Vick's experience resonates with Durham students
Posted February 26, 2010
Durham, N.C. — Philadelphia Eagles quarterback Michael Vick spoke for about an hour Friday to a packed room at Durham's New Horizons Academy of Excellence.
The visit was part of Vick’s on-going speaking campaign, the payoff of a promise to the Humane Society of the United States.
Vick has been making the rounds, speaking to at-risk youth about dog fighting since his release from prison last year. He served time and lost two years of his NFL career after a conviction that he ran a dog fighting ring from a rural Virginia property.
“Because I was involved in what I call pointless activity and stupidity, pertaining to the dog fighting, I threw everything away,” Vick told the audience.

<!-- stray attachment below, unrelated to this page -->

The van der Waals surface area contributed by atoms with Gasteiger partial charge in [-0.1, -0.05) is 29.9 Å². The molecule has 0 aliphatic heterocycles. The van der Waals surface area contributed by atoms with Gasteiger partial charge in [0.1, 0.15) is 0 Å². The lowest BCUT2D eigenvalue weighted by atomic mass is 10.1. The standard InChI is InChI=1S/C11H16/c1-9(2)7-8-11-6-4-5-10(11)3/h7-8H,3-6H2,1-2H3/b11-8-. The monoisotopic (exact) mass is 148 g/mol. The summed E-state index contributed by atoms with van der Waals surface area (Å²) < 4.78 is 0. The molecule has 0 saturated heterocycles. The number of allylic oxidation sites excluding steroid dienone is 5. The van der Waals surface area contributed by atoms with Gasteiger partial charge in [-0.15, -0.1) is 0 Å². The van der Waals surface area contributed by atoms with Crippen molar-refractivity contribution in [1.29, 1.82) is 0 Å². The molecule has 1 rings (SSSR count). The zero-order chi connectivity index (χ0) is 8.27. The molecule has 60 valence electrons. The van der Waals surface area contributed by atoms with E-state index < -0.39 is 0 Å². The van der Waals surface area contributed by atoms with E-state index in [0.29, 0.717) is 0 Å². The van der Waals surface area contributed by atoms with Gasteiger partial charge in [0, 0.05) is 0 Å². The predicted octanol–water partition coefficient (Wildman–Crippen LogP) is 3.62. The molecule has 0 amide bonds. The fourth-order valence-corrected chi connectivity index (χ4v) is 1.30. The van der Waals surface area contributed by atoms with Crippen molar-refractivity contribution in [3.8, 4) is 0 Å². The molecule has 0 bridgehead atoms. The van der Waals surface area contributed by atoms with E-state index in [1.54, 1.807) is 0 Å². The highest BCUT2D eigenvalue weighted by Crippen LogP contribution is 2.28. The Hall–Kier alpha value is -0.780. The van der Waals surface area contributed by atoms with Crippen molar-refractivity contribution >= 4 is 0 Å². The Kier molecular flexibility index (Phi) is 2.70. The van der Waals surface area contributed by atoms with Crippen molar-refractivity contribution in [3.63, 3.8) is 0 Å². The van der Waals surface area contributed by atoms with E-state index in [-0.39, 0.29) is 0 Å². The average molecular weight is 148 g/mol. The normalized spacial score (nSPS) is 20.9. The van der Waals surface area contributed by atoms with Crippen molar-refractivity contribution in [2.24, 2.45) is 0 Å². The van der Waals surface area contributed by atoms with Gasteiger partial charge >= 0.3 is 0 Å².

“I thought I was just having fun, engaging in an activity that we thought was right.
“It was cool and it was fun, but now when I think about it, it makes me sick to my stomach,” he said.
Vick’s message resonated with Jason McClairy, a 19-year-old quarterback for the Durham Raiders. McClairy attended the lecture in uniform, with some of his teammates.
Afterward, he told Vick he was a role model.
“I was kind of trying to follow in his footsteps,” McClairy said.
He purchased three pit bulls and considered fighting them. When he saw what happened to Vick, he decided not to make the same mistake.
“He was raising them, but he was raising them in the wrong way,” McClairy said.
Martina Dunford, director of New Horizons, invited Vick to speak because she said her students can relate to the value of the second chance he got. The students at the school, Dunford said, have struggled elsewhere.
“Our philosophy is that everybody deserves a second chance,” she said.